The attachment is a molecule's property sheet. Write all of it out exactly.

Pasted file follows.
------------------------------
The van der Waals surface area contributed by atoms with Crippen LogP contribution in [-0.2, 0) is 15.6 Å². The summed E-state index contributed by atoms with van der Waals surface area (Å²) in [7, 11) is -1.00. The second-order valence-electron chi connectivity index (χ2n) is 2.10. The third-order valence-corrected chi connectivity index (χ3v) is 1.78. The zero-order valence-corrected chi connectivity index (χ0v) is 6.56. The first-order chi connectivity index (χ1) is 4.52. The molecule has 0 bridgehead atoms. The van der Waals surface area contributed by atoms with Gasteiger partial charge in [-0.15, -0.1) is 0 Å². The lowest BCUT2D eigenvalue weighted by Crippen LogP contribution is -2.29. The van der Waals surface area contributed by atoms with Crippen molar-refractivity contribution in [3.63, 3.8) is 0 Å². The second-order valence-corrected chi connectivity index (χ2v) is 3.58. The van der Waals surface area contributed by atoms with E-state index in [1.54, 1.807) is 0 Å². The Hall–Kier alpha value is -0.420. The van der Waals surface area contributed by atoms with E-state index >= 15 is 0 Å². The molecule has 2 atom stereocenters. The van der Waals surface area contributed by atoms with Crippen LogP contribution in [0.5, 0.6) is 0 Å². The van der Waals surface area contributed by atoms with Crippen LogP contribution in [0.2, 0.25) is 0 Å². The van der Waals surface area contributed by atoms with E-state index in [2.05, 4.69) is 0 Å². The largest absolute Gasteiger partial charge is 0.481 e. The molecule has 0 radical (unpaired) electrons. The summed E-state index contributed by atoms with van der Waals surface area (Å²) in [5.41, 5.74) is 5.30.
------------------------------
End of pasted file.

The van der Waals surface area contributed by atoms with Crippen LogP contribution in [-0.2, 0) is 15.6 Å². The summed E-state index contributed by atoms with van der Waals surface area (Å²) in [7, 11) is -1.00. The second-order valence-electron chi connectivity index (χ2n) is 2.10. The third-order valence-corrected chi connectivity index (χ3v) is 1.78. The zero-order valence-corrected chi connectivity index (χ0v) is 6.56. The first-order chi connectivity index (χ1) is 4.52. The molecule has 0 bridgehead atoms. The van der Waals surface area contributed by atoms with Gasteiger partial charge in [-0.15, -0.1) is 0 Å². The lowest BCUT2D eigenvalue weighted by Crippen LogP contribution is -2.29. The van der Waals surface area contributed by atoms with Crippen molar-refractivity contribution in [3.63, 3.8) is 0 Å². The second-order valence-corrected chi connectivity index (χ2v) is 3.58. The van der Waals surface area contributed by atoms with E-state index in [1.54, 1.807) is 0 Å². The Hall–Kier alpha value is -0.420. The van der Waals surface area contributed by atoms with E-state index >= 15 is 0 Å². The molecule has 2 atom stereocenters. The van der Waals surface area contributed by atoms with Crippen LogP contribution in [0.5, 0.6) is 0 Å². The van der Waals surface area contributed by atoms with Crippen LogP contribution in [0.2, 0.25) is 0 Å². The van der Waals surface area contributed by atoms with E-state index in [2.05, 4.69) is 0 Å². The largest absolute Gasteiger partial charge is 0.481 e. The molecule has 0 radical (unpaired) electrons. The summed E-state index contributed by atoms with van der Waals surface area (Å²) in [5.41, 5.74) is 5.30.